Eric Olson 3:06
Thanks for having me.
Justin Grammens 3:07
So I usually start out with my guests talking a little bit about, you know, how they got into the field and what their background was, and all that sort of like technical stuff, but I'm actually really curious to start off maybe sharing more about your football experience, what position did you play and? And how do you think maybe that might have shaped to where you got to where you are today.
Eric Olson 3:24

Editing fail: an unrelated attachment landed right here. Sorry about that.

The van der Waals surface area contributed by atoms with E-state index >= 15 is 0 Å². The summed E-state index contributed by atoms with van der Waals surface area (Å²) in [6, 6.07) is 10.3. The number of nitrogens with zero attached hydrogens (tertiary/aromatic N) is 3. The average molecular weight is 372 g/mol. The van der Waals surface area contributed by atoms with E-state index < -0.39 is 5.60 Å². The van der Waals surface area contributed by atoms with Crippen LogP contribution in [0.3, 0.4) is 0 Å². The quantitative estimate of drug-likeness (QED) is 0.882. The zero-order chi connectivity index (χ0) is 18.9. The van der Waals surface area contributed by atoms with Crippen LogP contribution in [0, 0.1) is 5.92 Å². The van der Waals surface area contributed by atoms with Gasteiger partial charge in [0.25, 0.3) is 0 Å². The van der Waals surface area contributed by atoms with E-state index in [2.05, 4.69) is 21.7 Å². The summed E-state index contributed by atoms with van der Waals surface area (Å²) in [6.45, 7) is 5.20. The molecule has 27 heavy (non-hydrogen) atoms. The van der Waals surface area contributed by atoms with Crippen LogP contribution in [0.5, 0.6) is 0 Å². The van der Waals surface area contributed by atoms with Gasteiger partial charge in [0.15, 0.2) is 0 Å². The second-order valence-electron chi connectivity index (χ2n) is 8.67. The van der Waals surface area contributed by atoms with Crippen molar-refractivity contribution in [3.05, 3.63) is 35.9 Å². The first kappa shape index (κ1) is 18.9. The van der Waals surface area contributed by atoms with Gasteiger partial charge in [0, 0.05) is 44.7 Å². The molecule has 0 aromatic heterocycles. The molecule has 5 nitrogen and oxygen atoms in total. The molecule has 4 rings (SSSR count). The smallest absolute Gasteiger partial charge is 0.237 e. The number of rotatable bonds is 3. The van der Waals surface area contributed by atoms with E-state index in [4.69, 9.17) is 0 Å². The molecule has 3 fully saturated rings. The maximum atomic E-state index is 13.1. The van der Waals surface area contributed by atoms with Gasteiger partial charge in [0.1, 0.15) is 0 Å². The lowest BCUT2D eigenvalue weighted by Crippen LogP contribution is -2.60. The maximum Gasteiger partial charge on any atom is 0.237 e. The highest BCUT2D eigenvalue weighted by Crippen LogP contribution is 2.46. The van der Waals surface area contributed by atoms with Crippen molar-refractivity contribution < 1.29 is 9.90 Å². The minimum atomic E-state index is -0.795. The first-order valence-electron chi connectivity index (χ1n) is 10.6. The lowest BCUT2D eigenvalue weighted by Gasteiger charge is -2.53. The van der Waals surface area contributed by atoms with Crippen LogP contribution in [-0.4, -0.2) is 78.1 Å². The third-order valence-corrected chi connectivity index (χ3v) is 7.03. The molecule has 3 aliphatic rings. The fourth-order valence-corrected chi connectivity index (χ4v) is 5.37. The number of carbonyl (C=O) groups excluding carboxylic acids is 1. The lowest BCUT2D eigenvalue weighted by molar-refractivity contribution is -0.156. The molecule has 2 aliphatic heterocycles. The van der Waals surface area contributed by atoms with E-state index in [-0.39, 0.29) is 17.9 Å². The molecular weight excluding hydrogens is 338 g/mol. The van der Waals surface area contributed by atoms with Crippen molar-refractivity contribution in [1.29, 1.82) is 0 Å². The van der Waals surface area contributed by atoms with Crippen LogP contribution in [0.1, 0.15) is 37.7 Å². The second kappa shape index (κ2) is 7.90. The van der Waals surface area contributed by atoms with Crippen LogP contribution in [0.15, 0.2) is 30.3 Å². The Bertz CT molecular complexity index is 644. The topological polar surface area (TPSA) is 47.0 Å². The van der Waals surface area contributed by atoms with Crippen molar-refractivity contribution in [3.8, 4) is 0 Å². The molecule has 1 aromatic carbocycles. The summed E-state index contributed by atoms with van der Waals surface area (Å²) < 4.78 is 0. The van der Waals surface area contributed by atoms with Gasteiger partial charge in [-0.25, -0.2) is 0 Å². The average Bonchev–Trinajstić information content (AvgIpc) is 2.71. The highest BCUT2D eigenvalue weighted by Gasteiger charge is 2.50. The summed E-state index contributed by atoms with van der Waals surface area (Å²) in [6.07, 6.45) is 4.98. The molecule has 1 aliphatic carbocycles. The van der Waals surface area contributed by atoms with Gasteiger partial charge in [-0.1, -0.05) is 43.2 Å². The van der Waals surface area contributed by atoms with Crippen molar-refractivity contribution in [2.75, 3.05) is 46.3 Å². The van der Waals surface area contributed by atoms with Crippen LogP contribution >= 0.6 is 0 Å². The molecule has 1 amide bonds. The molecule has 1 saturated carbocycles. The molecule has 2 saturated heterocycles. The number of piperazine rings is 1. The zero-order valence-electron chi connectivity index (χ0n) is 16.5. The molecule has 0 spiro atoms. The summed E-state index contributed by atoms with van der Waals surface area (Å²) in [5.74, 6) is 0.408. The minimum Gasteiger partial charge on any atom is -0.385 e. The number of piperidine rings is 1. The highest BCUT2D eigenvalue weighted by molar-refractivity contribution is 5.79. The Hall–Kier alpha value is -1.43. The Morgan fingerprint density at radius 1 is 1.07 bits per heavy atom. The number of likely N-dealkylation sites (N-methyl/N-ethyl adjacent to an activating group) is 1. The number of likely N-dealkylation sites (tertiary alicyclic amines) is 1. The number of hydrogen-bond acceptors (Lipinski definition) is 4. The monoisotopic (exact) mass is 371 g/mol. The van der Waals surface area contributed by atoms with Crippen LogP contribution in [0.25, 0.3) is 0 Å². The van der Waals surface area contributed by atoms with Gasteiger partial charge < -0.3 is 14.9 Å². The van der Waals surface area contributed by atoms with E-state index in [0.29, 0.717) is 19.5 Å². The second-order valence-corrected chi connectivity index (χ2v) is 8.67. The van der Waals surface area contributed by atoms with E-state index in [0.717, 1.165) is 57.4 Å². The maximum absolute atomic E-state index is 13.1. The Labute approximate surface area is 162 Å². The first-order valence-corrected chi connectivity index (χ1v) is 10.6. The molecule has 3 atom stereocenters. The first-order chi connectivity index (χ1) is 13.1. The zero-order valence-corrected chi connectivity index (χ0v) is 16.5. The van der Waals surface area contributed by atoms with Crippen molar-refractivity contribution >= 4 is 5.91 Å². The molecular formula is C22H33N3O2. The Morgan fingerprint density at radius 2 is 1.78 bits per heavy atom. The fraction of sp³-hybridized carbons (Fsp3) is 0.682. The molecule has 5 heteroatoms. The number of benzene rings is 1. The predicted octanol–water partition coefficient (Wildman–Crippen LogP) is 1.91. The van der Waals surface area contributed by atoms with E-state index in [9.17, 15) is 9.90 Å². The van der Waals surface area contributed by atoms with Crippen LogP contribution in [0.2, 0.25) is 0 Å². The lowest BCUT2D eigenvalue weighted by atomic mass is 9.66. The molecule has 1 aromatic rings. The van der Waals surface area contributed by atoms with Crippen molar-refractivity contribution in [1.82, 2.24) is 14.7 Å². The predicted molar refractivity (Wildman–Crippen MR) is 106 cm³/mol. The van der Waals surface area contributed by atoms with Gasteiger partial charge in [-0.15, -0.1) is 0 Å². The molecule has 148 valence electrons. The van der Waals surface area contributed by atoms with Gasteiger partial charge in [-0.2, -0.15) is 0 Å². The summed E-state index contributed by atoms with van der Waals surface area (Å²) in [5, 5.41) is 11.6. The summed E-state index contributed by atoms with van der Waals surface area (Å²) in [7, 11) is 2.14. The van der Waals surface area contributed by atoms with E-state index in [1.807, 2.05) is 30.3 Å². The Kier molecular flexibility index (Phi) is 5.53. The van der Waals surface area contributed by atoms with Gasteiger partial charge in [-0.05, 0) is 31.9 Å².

So my whole football journey kind of kind of came about in a roundabout way. I was a basketball player my whole life. And I actually transferred to a private school in high school to try to get recruited for basketball, and was convinced that it would help my chances of getting into the school if I saw that it also tried football. And as it turns out, people are about six foot six and not, you know, crazy, crazy athlete or anything and somebody with that body type and athleticism makes for a really, really great offensive tackle, but not great Collegiate Center for basketball. So I ended up getting a bunch of scholarship offers for football, chose to go to Northwestern wanted to find a place to married academics and athletics. I played offensive line. I was our starting right tackle for three years. And I'd say one, I come from a family of a bunch of academics. So I've always been interested in science in the world of science. But in my fifth year, I started to dive into data science. I got my masters in predictive analytics. And that's kind of how I started down this road that eventually, census. But I'd say as far as you know, there's a lot of lessons to learn from playing high level football, high level athletics, I had an entrepreneurial journey. And I'd say above all, what football taught me that kind of led me to take the leap into entrepreneurship is realizing that imposter syndrome are just fake thoughts in your own head. And football really faces you to confront those and you realize you know, you're you're at a stage of something you've always dreamed of and playing in front of hundreds of 1000s of people, but those same thoughts of Do I belong here are still in your head. And when you kind of have that moment you realize As everyone thinks us, it really teaches you to push past that and realize that it's just the subconscious part of your mind talking to you. And those are that is something that happens a lot. When you start a company. What am I doing? And should I be doing this? Am I the person to do this? And oftentimes, it's a very unhelpful thoughts and high level athletics definitely teach you to put pastels.